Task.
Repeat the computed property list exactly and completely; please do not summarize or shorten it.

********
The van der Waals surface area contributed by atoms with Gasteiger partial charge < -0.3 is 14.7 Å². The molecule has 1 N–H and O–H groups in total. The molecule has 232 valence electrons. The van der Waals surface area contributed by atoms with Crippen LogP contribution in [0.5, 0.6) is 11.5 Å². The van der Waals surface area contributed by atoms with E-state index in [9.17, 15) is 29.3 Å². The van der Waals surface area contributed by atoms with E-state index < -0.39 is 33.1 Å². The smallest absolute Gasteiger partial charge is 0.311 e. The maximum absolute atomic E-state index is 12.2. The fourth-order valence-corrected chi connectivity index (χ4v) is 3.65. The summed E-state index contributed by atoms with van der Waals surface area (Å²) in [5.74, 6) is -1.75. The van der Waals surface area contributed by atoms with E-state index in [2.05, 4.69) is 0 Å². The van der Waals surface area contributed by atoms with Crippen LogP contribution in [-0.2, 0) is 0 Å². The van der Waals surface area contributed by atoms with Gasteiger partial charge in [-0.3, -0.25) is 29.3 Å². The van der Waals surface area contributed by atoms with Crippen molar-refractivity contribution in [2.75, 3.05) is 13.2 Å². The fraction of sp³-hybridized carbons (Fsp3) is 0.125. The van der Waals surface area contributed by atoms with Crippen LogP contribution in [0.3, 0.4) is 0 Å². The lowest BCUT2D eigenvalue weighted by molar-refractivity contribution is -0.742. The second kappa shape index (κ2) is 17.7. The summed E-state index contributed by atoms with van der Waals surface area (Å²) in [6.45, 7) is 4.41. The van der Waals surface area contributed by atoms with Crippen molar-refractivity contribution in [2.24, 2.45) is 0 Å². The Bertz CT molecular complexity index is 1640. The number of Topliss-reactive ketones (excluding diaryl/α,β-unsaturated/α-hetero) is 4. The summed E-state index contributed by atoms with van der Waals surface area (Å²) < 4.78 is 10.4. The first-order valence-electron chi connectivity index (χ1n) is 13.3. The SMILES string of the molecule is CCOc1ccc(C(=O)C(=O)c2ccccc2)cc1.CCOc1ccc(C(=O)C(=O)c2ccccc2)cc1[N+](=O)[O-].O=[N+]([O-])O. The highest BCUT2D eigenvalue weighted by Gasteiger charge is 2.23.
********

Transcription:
The van der Waals surface area contributed by atoms with Gasteiger partial charge < -0.3 is 14.7 Å². The molecule has 1 N–H and O–H groups in total. The molecule has 232 valence electrons. The van der Waals surface area contributed by atoms with Crippen LogP contribution in [0.5, 0.6) is 11.5 Å². The van der Waals surface area contributed by atoms with E-state index in [9.17, 15) is 29.3 Å². The van der Waals surface area contributed by atoms with E-state index < -0.39 is 33.1 Å². The smallest absolute Gasteiger partial charge is 0.311 e. The maximum absolute atomic E-state index is 12.2. The fourth-order valence-corrected chi connectivity index (χ4v) is 3.65. The summed E-state index contributed by atoms with van der Waals surface area (Å²) in [5.74, 6) is -1.75. The van der Waals surface area contributed by atoms with E-state index in [2.05, 4.69) is 0 Å². The van der Waals surface area contributed by atoms with Crippen LogP contribution in [-0.2, 0) is 0 Å². The van der Waals surface area contributed by atoms with Gasteiger partial charge in [-0.3, -0.25) is 29.3 Å². The van der Waals surface area contributed by atoms with Crippen molar-refractivity contribution in [2.75, 3.05) is 13.2 Å². The fraction of sp³-hybridized carbons (Fsp3) is 0.125. The van der Waals surface area contributed by atoms with Crippen LogP contribution in [0.3, 0.4) is 0 Å². The lowest BCUT2D eigenvalue weighted by molar-refractivity contribution is -0.742. The second kappa shape index (κ2) is 17.7. The summed E-state index contributed by atoms with van der Waals surface area (Å²) in [6.45, 7) is 4.41. The van der Waals surface area contributed by atoms with Crippen molar-refractivity contribution in [2.24, 2.45) is 0 Å². The Bertz CT molecular complexity index is 1640. The number of Topliss-reactive ketones (excluding diaryl/α,β-unsaturated/α-hetero) is 4. The summed E-state index contributed by atoms with van der Waals surface area (Å²) < 4.78 is 10.4. The first-order valence-electron chi connectivity index (χ1n) is 13.3. The SMILES string of the molecule is CCOc1ccc(C(=O)C(=O)c2ccccc2)cc1.CCOc1ccc(C(=O)C(=O)c2ccccc2)cc1[N+](=O)[O-].O=[N+]([O-])O. The highest BCUT2D eigenvalue weighted by Gasteiger charge is 2.23.